“It was a conscious decision that the organization made several years ago when we invested in the facility. It automatically creates a space where people are concerned about being sustainable from an environmental perspective,” said Peeples.

Another certification that Challenger is very proud of is its recognition as a SmartWay partner. The SmartWay Program is a public-private initiative between EPA, large and small trucking companies, rail carriers, logistics companies, commercial manufacturers, retailers, and other federal and state agencies. It requires that companies invest in efficient solutions that reduce greenhouse carbon gas emissions and other harmful pollutants. Perforated mud flaps that allow airflow are an example of an innovation that Challenger has invested in and made a standard requirement on all truck tires to meet SmartWay accreditation. Others are SuperSingle tires, wind skirts, air-conditioning units, and aerodynamic truck design from the mirrors to cap to fenders.

Challenger has the latest fuel economy for its tractors and installed new software technology in its supply chain management. Satellite devices have been recently installed in all of its tractors for electronic logging of driver’s routes to accurately track hours of service. The company has also invested in auto-inflate technology systems in its trailers to reduce the number of breakdowns due to under-inflated tires. Staying current with investment in these necessary innovations is just part of the reason why Challenger has received the Best Managed Company recognition from Deloitte for an outstanding 13 years in a row.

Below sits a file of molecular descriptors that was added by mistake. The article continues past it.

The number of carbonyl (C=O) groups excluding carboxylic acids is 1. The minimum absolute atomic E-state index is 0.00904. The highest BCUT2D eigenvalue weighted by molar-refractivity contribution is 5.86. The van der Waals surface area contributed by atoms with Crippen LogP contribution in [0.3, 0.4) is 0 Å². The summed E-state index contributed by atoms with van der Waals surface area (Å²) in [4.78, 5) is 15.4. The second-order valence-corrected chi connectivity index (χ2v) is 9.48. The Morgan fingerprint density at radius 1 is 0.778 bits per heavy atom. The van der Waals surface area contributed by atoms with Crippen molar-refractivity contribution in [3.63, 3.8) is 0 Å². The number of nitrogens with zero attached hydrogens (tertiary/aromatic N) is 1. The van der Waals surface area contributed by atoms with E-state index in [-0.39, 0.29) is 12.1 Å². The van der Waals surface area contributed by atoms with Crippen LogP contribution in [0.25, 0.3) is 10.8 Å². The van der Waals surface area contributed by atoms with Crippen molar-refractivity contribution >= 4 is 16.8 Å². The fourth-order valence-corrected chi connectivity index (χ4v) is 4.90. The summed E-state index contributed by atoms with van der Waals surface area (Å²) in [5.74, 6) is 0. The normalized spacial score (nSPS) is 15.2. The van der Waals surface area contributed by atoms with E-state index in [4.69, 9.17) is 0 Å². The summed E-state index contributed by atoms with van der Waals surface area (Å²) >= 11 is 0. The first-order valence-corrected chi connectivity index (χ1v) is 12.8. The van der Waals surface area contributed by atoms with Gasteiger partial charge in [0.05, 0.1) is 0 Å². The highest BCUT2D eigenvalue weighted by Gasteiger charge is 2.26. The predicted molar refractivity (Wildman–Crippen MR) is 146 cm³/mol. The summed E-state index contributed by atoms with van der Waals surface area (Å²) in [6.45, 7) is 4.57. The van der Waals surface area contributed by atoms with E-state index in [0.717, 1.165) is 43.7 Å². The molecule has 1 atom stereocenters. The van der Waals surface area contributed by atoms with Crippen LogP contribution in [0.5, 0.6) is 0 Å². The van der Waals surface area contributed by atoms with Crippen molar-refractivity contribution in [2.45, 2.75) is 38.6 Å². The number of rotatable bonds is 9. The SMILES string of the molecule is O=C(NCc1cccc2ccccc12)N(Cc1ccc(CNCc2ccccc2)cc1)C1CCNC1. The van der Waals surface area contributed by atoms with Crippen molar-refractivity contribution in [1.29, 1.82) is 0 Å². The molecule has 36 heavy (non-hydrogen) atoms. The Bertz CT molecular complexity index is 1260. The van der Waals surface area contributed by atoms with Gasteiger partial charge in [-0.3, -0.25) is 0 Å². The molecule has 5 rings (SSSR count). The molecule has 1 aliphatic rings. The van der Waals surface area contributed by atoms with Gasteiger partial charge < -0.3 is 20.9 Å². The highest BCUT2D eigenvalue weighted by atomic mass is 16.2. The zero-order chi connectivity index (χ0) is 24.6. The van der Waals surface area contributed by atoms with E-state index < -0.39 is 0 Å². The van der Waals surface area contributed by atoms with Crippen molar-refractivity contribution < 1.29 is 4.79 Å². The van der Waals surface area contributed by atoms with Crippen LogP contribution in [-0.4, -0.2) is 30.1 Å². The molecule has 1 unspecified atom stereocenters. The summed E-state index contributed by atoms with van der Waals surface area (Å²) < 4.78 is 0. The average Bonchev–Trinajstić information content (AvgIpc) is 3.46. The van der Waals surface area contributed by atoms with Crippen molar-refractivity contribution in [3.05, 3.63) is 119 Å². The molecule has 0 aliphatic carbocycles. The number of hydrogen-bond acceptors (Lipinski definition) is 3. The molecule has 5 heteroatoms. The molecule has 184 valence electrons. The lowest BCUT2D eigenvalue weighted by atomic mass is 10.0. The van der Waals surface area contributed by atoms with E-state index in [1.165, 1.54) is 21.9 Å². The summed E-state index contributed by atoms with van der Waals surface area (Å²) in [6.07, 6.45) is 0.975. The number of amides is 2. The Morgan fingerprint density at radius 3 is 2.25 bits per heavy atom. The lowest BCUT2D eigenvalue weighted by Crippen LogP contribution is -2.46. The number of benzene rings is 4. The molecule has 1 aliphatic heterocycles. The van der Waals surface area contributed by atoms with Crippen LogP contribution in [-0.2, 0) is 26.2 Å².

“It talks about your strategy, financial benefit, sustainability, people involvement, etc. Basically we complete their standard, and answer their questionnaire as honestly and as completely as possible,” said Peeples.

“In the beginning the recognition was good for gaining business and promotion. Now after 13 years, it really hasn’t caused us to change significantly, but what it caused us to do is be a bit more introspective about the kind of things that we are doing.”

Challenger employees have contributed to more than 30 awards over the last 10 years, and the list goes on prior years. Many have been awarded for on-time service, fast service, and for being environmentally conscious in company practices and incorporating innovations. Challenger also makes donations of time, funding and transport services to a variety of charities with the local community and supported by its employees.

The three pillars of Challenger: its people, customers, and profit-building initiatives— have sustained its growth.

“This company has been in business for a long time and so as a result, you create a lot of business relationships. There’s not many industries or companies out there that haven’t heard of Challenger—certainly in Canada and lots of areas of the U.S,” said Peeples. “That wouldn’t be without the commitment of our people, and the loyal partnerships we have with our customers, and the businesses who support us.”